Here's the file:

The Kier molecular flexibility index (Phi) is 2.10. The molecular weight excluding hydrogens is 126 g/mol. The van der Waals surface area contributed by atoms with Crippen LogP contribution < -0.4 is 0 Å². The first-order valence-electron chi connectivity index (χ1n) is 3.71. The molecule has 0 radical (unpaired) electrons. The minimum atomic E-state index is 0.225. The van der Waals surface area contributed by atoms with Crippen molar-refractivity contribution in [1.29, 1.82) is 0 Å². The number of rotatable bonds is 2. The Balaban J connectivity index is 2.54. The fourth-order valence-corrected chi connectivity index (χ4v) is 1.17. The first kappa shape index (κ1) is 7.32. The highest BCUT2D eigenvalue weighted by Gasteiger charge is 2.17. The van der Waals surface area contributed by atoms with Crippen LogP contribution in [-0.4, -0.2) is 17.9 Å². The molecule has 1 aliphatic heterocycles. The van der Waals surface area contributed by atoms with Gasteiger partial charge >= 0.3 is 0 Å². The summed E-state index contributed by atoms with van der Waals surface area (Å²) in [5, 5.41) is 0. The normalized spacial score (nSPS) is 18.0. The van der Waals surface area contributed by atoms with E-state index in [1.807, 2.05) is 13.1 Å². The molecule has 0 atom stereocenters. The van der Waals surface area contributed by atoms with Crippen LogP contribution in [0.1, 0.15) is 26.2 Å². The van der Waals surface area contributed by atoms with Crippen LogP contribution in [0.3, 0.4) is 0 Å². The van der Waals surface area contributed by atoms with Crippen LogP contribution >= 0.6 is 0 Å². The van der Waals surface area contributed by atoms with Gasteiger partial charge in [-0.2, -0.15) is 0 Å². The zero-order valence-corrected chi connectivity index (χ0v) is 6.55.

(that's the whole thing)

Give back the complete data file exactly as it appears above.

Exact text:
The Kier molecular flexibility index (Phi) is 2.10. The molecular weight excluding hydrogens is 126 g/mol. The van der Waals surface area contributed by atoms with Crippen LogP contribution < -0.4 is 0 Å². The first-order valence-electron chi connectivity index (χ1n) is 3.71. The molecule has 0 radical (unpaired) electrons. The minimum atomic E-state index is 0.225. The van der Waals surface area contributed by atoms with Crippen molar-refractivity contribution in [1.29, 1.82) is 0 Å². The number of rotatable bonds is 2. The Balaban J connectivity index is 2.54. The fourth-order valence-corrected chi connectivity index (χ4v) is 1.17. The first kappa shape index (κ1) is 7.32. The highest BCUT2D eigenvalue weighted by Gasteiger charge is 2.17. The van der Waals surface area contributed by atoms with Crippen LogP contribution in [-0.4, -0.2) is 17.9 Å². The molecule has 1 aliphatic heterocycles. The van der Waals surface area contributed by atoms with Gasteiger partial charge >= 0.3 is 0 Å². The summed E-state index contributed by atoms with van der Waals surface area (Å²) in [5, 5.41) is 0. The normalized spacial score (nSPS) is 18.0. The van der Waals surface area contributed by atoms with E-state index in [1.807, 2.05) is 13.1 Å². The molecule has 0 atom stereocenters. The van der Waals surface area contributed by atoms with Crippen LogP contribution in [0.1, 0.15) is 26.2 Å². The van der Waals surface area contributed by atoms with Crippen LogP contribution in [0.3, 0.4) is 0 Å². The van der Waals surface area contributed by atoms with Crippen LogP contribution >= 0.6 is 0 Å². The van der Waals surface area contributed by atoms with Gasteiger partial charge in [-0.2, -0.15) is 0 Å². The zero-order valence-corrected chi connectivity index (χ0v) is 6.55.